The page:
The Internation trots, and shouts of SVEDEN SVEDEN SVEDEN... The dead head in the challenge cup of Bellino II and Ideal De Guzuo (spelling?)
I was in attendance the very last night of racing (I forget the date), and my friends and I KNEW it was the end, even though they advertised "Racing Resumes August 4th" in the program... They had stopped replacing broken glass...They fired Jack Lee... They CLOSED section 7, the BASTARDS! We knew it was the end that night... A friend of mine actually brought a wrench and left with a seat from section 7 that night, and I actually hit the triple in the very last race that night in the very last race ever held at RR (paid $116, heck compared to Yonkers prices, I'll take that every time!)...
One of my friends from that era, Kevin Mitchell, has been working for Sports Eye for the past 10 years, although I dont keep in touch with him anymore unfortunately.
Take care Jeff, great web page, brought back mucho memories....yeah, the red head kid... Remeber the guy who looked like David Lee Roth? Maybe thats you even?....
Date: Mon, Dec 4, 2000, 6:42pm
I am ashamed to say that It was very emotional. I remember how great
Roosevelt was. I always had the same routine. It was the only track that I
would go to by myself (I lived in the city at the time) to forget about
everything. I used to always love the trotters. I remember seeing them run
a 1:58 then and how everyone talked about it. I remember always waiting for
that last click to bet and standing at the $5 combo window and asking for the
3 (4 times). I can't believe that red haired guy got a job. It just shows,
perseverance does pay off. Thanks for the memories.
Date: Tue, Dec 5, 2000, 9:44pm
I, too, liked Roosevelt. I have many fond memories of that place. I was there, along with 55,000 others, when Jamin won the first International Trot.
I have some of the old programs from these special nights. George Morton Levy must be turning over in his grave. You might want to add the names of Clint Hodgins and Paul Vineyard to your drivers' list.
Off the top of my head I remember horses like Apmat, Trader Vic, Kash Minbar, Fresh Yankee, Noble Victory, Widower's Creed, Bye Bye Bird, Shadydale Lindsay, and Porterhouse. At one point I saw every horse set the track record at Roosevelt that was listed in the program, mainly because I used to go on Saturday nights (the "Class" night). That was some place. I guess harness racing will never be the same as it was back then. Thanks for the reminder.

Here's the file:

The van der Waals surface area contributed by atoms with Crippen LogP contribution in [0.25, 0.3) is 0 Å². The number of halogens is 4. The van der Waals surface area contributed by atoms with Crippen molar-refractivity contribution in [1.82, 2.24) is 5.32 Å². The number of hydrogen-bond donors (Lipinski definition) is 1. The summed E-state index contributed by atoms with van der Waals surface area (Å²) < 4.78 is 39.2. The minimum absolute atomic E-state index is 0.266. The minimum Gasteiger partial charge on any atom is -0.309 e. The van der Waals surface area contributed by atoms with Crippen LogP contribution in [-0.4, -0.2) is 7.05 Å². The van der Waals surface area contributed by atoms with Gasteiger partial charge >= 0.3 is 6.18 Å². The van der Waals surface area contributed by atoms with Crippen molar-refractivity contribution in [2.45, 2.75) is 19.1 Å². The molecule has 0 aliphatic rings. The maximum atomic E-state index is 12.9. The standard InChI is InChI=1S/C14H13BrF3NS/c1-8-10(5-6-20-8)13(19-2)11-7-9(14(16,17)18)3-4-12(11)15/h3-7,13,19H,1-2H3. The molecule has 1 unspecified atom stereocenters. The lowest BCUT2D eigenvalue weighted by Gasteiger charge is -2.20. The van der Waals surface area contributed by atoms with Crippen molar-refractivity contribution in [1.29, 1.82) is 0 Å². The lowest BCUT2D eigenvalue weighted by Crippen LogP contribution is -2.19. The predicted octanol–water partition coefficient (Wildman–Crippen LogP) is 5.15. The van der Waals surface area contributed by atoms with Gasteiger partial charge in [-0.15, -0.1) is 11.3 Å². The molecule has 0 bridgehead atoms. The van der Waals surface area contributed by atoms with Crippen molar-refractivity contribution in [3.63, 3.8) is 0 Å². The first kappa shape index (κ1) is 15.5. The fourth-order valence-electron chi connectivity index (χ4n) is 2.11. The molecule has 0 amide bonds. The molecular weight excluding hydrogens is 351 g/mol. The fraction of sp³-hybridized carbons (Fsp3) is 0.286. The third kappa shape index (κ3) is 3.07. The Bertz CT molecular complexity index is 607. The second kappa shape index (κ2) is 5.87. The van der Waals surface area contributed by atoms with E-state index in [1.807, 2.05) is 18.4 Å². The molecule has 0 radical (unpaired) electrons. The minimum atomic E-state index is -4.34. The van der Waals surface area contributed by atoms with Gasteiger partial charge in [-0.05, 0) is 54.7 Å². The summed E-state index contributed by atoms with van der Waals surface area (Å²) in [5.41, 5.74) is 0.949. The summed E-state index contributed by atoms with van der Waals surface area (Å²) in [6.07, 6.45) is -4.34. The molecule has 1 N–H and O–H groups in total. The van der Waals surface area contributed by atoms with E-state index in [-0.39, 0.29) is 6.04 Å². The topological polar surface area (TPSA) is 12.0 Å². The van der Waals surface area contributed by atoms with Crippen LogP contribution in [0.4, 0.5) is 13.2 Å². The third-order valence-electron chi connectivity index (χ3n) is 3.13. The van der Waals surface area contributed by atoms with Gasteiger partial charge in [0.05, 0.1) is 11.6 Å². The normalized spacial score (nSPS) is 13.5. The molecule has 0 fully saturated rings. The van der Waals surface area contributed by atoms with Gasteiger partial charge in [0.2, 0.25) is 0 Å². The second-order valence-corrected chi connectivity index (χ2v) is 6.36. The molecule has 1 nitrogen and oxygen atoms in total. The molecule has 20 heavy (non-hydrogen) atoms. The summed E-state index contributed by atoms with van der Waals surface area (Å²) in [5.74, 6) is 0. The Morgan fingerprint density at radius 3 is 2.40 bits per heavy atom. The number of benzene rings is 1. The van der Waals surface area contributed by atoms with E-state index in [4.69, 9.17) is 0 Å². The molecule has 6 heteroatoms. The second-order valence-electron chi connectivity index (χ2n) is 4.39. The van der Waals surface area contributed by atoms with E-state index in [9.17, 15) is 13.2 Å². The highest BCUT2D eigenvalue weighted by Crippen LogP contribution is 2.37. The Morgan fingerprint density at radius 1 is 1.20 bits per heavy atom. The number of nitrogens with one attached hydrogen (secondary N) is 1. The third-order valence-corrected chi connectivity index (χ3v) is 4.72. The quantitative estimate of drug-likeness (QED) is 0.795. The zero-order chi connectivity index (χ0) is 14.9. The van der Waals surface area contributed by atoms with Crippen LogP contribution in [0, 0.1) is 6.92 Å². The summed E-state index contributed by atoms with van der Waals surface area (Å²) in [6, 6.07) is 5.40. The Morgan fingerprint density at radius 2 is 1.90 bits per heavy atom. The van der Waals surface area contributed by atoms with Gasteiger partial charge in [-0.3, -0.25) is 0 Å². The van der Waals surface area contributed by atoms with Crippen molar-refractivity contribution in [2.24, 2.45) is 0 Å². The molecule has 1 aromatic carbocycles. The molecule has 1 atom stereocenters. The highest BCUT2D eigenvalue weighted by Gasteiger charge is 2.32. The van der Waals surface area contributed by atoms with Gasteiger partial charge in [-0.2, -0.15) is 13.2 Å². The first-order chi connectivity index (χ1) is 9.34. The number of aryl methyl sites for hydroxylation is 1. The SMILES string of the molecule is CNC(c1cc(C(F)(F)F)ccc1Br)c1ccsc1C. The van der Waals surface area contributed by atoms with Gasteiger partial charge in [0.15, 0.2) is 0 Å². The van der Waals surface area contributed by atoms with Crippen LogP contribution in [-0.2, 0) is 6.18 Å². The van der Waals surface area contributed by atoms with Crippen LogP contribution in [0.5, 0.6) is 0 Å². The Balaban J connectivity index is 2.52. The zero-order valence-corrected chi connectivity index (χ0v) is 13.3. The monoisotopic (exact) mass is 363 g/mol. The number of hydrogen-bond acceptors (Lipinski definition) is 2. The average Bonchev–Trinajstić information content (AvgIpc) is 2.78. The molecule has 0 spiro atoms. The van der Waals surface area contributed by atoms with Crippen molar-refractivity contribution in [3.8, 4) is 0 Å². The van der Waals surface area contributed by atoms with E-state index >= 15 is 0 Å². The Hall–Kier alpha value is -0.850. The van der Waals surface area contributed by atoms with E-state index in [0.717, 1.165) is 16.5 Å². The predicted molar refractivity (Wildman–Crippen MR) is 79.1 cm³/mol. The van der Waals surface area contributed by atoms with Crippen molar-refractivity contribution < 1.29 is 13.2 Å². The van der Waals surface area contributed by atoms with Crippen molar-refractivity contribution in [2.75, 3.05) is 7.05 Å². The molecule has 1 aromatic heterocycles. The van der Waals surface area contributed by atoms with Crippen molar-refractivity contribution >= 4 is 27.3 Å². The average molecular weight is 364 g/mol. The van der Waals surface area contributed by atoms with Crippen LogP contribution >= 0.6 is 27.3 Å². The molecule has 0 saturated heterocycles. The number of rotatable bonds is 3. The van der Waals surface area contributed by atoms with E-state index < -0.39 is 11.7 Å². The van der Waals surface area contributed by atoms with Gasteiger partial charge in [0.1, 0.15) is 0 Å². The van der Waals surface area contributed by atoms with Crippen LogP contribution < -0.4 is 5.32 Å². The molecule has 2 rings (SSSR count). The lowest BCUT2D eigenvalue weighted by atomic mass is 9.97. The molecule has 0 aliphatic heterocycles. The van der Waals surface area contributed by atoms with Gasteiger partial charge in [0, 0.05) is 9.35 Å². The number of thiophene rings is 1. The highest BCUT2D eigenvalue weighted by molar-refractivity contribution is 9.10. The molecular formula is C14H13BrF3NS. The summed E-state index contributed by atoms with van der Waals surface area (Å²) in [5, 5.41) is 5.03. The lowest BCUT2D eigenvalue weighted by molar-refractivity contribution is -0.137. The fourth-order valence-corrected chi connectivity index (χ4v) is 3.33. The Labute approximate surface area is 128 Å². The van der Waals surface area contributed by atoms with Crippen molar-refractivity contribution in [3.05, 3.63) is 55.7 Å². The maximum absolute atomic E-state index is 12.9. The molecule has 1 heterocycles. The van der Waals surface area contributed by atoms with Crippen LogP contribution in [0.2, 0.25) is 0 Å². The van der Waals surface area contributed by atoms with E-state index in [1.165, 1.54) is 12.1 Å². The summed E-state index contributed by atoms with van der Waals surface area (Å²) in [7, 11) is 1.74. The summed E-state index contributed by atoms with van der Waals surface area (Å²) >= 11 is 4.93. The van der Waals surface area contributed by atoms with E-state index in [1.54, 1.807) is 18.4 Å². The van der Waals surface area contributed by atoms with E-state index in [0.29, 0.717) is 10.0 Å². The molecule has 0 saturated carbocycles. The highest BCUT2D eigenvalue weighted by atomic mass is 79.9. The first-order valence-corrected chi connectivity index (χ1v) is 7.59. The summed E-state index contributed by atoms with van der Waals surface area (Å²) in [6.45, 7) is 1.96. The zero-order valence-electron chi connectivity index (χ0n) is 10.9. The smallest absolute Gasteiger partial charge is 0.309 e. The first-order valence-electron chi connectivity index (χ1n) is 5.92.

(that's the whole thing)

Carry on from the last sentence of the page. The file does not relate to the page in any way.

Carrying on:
Date: Sat, Dec 9, 2000, 1:50pm
Subject: The Dowager Queen of Harness Tracks
Roosevelt was a huge part of growing up in the 80's for me and my inner circle of friends. I remember the coupons for Nathan's in the program which were used promptly after the last race. I remember Monday night-Tuesday afternoon-Tuesday night all Rosy tripleheaders ( yes we were hardcore back in the day). The place had a special feel to it that is indescribable but it felt like a part of home to me. I'll never forget the day the closing was announced and how I felt. On a few occasions shortly thereafter I went back at night and walked around the actual racing surface and had a champagne toast and memorial service with friends in the infield water fountain. To paraphrase from the "Titanic" theme song, the memory of Roosevelt Raceway lives in my heart and goes on and on.
E.W. Queens NY
Date: Sun, Dec 10, 2000, 6:55pm
hi glad i saw your blurp abour roosevelt had no idea it closed been away from ny for years late husband loved it thee used to take cab or bus fom dubrows to catch races thank you again
Date: Monday, December 25, 2000
i love your tribute to Rosey.
Do you have any good photos or artwork, memorabilia, etc. or a line on
someone who does? My den needs something to pay homage to the place "where it
all began, where it is today"
P.S. The redhead was Howie Oil.
Date: Thu, Dec 28, 2000, 10:59am
I just came across your memorial and started to cry. I left Long Island two years ago and moved near Pompano. When we left, the old Roosevelt was still standing up amongst a huge development area. What a shame. The best racetrack in the world. We took many winner's circle pictures with the likes of Shure Like Me, Steady Nubbin, Skip's Fashion, and our favorite Gemboa. I remember when Gemboa was three and won his races by ten to fifteen lengths....how thrilling. Our memories and thrills at RR will never go away. We would like to turn the clock back by fifteen years and do it all over again.....but of course, that dream will never come true.